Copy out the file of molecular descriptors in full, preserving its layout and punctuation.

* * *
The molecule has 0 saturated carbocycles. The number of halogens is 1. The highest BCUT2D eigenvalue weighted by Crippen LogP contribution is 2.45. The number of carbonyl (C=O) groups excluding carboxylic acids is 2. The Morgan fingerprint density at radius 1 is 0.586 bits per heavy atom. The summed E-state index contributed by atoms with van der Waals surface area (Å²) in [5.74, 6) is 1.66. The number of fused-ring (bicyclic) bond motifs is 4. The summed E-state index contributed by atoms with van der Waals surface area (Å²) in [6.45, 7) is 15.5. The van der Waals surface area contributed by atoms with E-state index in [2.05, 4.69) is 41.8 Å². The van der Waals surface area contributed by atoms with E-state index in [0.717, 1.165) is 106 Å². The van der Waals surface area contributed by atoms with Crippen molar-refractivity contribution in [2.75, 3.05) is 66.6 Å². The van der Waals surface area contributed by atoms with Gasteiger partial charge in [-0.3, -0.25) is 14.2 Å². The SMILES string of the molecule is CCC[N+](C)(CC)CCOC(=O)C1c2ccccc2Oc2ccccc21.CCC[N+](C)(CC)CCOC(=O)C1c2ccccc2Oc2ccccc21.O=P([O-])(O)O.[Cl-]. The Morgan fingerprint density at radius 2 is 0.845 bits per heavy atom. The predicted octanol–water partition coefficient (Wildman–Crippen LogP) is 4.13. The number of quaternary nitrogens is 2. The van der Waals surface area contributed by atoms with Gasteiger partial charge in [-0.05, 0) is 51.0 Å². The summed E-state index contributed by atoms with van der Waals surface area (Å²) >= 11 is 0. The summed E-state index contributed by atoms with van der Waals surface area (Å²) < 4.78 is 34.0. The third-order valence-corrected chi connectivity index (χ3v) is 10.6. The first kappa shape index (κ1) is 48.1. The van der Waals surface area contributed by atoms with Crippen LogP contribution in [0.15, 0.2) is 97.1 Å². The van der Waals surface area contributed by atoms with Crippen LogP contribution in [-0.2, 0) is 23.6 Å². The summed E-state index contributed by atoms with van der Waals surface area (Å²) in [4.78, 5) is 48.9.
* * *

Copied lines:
The molecule has 0 saturated carbocycles. The number of halogens is 1. The highest BCUT2D eigenvalue weighted by Crippen LogP contribution is 2.45. The number of carbonyl (C=O) groups excluding carboxylic acids is 2. The Morgan fingerprint density at radius 1 is 0.586 bits per heavy atom. The summed E-state index contributed by atoms with van der Waals surface area (Å²) in [5.74, 6) is 1.66. The number of fused-ring (bicyclic) bond motifs is 4. The summed E-state index contributed by atoms with van der Waals surface area (Å²) in [6.45, 7) is 15.5. The van der Waals surface area contributed by atoms with E-state index in [2.05, 4.69) is 41.8 Å². The van der Waals surface area contributed by atoms with E-state index in [0.717, 1.165) is 106 Å². The van der Waals surface area contributed by atoms with Crippen molar-refractivity contribution in [2.75, 3.05) is 66.6 Å². The van der Waals surface area contributed by atoms with Gasteiger partial charge in [-0.3, -0.25) is 14.2 Å². The SMILES string of the molecule is CCC[N+](C)(CC)CCOC(=O)C1c2ccccc2Oc2ccccc21.CCC[N+](C)(CC)CCOC(=O)C1c2ccccc2Oc2ccccc21.O=P([O-])(O)O.[Cl-]. The Morgan fingerprint density at radius 2 is 0.845 bits per heavy atom. The predicted octanol–water partition coefficient (Wildman–Crippen LogP) is 4.13. The number of quaternary nitrogens is 2. The van der Waals surface area contributed by atoms with Gasteiger partial charge in [-0.05, 0) is 51.0 Å². The summed E-state index contributed by atoms with van der Waals surface area (Å²) >= 11 is 0. The summed E-state index contributed by atoms with van der Waals surface area (Å²) < 4.78 is 34.0. The third-order valence-corrected chi connectivity index (χ3v) is 10.6. The first kappa shape index (κ1) is 48.1. The van der Waals surface area contributed by atoms with Crippen LogP contribution in [0.15, 0.2) is 97.1 Å². The van der Waals surface area contributed by atoms with Crippen LogP contribution in [-0.2, 0) is 23.6 Å². The summed E-state index contributed by atoms with van der Waals surface area (Å²) in [4.78, 5) is 48.9.